Chapter 16
A Community of Tennessee Writers, Readers & Passersby

Reading as Life Practice

In Forest of Wonders Newbery winner Linda Sue Park gives middle-grade readers an imaginative place for considering moral dilemmas

In her latest novel for middle-grade readers, Newbery Award winner Linda Sue Park explores the border between magic and science—and the line between using your talents for the good of others or for your own ends. Forest of Wonders, the first book in a fantasy trilogy called Wing and Claw, tells the story of twelve-year-old Raffa Santana, a prodigy in the healing art of apothecary. Raffa is eager to experiment, to make his own mistakes, and invent new solutions to the problems of his world. As he develops his conscience and learns to trust it, he must find the balance between having faith in his own instincts and heeding traditional wisdom.

Because of his chubby cheeks, Raffa is accustomed to being mistaken for a younger child, but he is also regarded as wise beyond his years, thanks to his talent with botanicals. Driven by a need to prove himself to his peers and his overprotective father, as well as by the insatiable curiosity that comes with great ability, Raffa leaves his rural settlement of healers and sets off to navigate a world of magical lore, human subjugation, and moral complexity. It’s a world in which the potential both to hurt and to heal is hidden in the properties of every living plant—and also within any human action.

Raffa is training to be a healer in a complex tradition passed on through many generations of his family. When his uncle Ansel and closest cousin, Garith, leave the rural settlement of apothecaries to serve the wealthy ruling class in The Commons, they are hoping to expand the resources and reach of their once-marginalized art, but Mohan, Raffa’s father, warns them about the danger in ambiguous motives: “‘At least promise me this,’ he said. ‘That you will keep your eyes wide and your mind clear, so you might perceive things that are not what they seem.’”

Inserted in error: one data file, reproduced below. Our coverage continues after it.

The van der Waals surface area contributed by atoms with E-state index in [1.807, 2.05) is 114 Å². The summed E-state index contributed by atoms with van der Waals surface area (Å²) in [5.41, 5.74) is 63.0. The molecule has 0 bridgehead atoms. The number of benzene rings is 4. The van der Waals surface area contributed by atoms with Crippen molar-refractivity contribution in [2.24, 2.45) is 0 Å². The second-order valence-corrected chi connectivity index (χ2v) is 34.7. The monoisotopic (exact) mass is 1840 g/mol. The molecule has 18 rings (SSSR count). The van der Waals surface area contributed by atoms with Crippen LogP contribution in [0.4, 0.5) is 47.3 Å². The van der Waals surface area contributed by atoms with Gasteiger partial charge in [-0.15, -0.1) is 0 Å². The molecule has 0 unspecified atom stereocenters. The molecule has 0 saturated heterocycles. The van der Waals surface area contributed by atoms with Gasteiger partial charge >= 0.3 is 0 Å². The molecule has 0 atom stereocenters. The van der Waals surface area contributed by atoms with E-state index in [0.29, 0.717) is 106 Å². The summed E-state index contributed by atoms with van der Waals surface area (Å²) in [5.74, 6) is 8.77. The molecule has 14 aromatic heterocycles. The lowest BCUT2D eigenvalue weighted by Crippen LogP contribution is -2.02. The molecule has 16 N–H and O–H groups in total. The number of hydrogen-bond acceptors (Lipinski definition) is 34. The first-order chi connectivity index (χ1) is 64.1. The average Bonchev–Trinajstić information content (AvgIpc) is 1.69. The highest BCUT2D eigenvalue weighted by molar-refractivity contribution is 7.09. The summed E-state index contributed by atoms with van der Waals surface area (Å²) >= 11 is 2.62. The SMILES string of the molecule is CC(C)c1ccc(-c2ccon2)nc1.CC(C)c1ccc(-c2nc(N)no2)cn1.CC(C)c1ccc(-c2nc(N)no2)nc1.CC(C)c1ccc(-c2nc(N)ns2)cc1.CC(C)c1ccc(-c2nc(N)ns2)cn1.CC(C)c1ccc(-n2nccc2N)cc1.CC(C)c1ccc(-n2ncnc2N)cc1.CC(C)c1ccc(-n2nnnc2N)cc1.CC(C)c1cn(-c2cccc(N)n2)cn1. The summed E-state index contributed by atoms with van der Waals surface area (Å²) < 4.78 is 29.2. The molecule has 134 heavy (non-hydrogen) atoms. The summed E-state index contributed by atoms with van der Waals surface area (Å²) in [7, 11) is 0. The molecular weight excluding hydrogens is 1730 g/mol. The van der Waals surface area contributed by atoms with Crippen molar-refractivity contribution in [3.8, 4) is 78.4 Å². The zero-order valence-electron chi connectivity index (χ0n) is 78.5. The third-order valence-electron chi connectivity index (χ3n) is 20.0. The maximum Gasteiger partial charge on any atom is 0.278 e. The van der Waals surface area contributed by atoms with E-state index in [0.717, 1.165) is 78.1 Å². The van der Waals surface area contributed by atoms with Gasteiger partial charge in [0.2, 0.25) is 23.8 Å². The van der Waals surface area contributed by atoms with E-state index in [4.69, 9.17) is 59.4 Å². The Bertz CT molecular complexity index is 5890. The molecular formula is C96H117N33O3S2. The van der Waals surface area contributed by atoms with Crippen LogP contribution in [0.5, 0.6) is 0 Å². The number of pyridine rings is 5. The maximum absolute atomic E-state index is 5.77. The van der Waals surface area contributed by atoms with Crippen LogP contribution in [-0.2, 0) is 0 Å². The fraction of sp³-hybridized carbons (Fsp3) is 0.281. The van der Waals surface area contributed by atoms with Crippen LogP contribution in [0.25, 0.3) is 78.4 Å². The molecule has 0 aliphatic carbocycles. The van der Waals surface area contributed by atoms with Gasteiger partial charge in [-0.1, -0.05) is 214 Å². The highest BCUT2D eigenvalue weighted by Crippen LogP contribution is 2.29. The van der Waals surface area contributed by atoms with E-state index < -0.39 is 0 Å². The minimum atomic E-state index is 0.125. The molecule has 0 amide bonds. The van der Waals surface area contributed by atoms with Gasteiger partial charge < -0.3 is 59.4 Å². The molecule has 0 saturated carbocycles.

For Linda Sue Park, learning to navigate moral complexity is a key skill that reading can develop in children. In a TEDx talk called “Can a Children’s Book Change the World?,” Park describes how books are the most important teaching tool for life:

Books provided me with practice. Practice at life. Life can be so bewildering for young people … and, most vexing of all, life isn’t fair. We all need practice at facing life’s unfairness with both grace and grit. The books I read showed me how other people faced unfairness in hundreds, thousands, of different ways which did not include pressing buttons to blow things up. Instead through the characters I came to love, I practiced facing unfairness with bitterness and rancor sometimes, but also with hope, righteous anger, and determination. I wasn’t taught these remarkable truths; I learned them by being immersed in stories—not lessons that would be forgotten, but stories that became a part of me.

When the Chancellor of the Commons manipulates Raffa’s family into experimenting with animals using a mysterious red vine that Raffa discovered himself, Raffa must navigate a world that threatens not only his own life but the order and civilization of his homeland. He discovers the hard way that adults aren’t perfect, that he must learn to rely on his own instincts about whom to trust and what actions to take for the good of others.

Forest of Wonders doesn’t indulge Raffa in easy answers or smooth paths out of the complicated binds in which he and his new friends find themselves. Life may not be fair, as Park suggests, but in reading her books, children can practice being fair with the people who share their lives.